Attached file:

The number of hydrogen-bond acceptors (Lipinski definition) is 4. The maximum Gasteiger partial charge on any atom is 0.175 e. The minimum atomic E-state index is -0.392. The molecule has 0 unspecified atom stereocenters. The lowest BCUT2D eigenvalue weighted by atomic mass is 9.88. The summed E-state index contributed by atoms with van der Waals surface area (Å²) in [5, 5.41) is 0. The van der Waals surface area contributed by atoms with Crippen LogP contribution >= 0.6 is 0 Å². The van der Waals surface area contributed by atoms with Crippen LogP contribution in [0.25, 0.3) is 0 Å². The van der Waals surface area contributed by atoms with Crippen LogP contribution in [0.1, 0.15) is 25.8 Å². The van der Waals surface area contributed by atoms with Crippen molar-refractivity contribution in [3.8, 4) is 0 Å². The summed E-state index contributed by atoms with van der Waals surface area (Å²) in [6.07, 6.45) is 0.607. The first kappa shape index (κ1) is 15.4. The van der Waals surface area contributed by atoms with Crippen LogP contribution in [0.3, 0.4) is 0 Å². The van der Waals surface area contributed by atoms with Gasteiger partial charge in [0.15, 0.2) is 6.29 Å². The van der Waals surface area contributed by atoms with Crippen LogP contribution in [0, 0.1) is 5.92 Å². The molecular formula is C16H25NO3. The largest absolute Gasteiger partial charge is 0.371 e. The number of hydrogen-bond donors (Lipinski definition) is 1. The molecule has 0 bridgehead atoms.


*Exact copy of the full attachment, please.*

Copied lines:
The number of hydrogen-bond acceptors (Lipinski definition) is 4. The maximum Gasteiger partial charge on any atom is 0.175 e. The minimum atomic E-state index is -0.392. The molecule has 0 unspecified atom stereocenters. The lowest BCUT2D eigenvalue weighted by atomic mass is 9.88. The summed E-state index contributed by atoms with van der Waals surface area (Å²) in [5, 5.41) is 0. The van der Waals surface area contributed by atoms with Crippen LogP contribution >= 0.6 is 0 Å². The van der Waals surface area contributed by atoms with Crippen LogP contribution in [0.25, 0.3) is 0 Å². The van der Waals surface area contributed by atoms with Crippen LogP contribution in [0.1, 0.15) is 25.8 Å². The van der Waals surface area contributed by atoms with Crippen molar-refractivity contribution in [3.8, 4) is 0 Å². The summed E-state index contributed by atoms with van der Waals surface area (Å²) in [6.07, 6.45) is 0.607. The first kappa shape index (κ1) is 15.4. The van der Waals surface area contributed by atoms with Crippen LogP contribution in [0.3, 0.4) is 0 Å². The van der Waals surface area contributed by atoms with Gasteiger partial charge in [0.15, 0.2) is 6.29 Å². The van der Waals surface area contributed by atoms with Crippen LogP contribution in [0, 0.1) is 5.92 Å². The molecular formula is C16H25NO3. The largest absolute Gasteiger partial charge is 0.371 e. The number of hydrogen-bond donors (Lipinski definition) is 1. The molecule has 0 bridgehead atoms.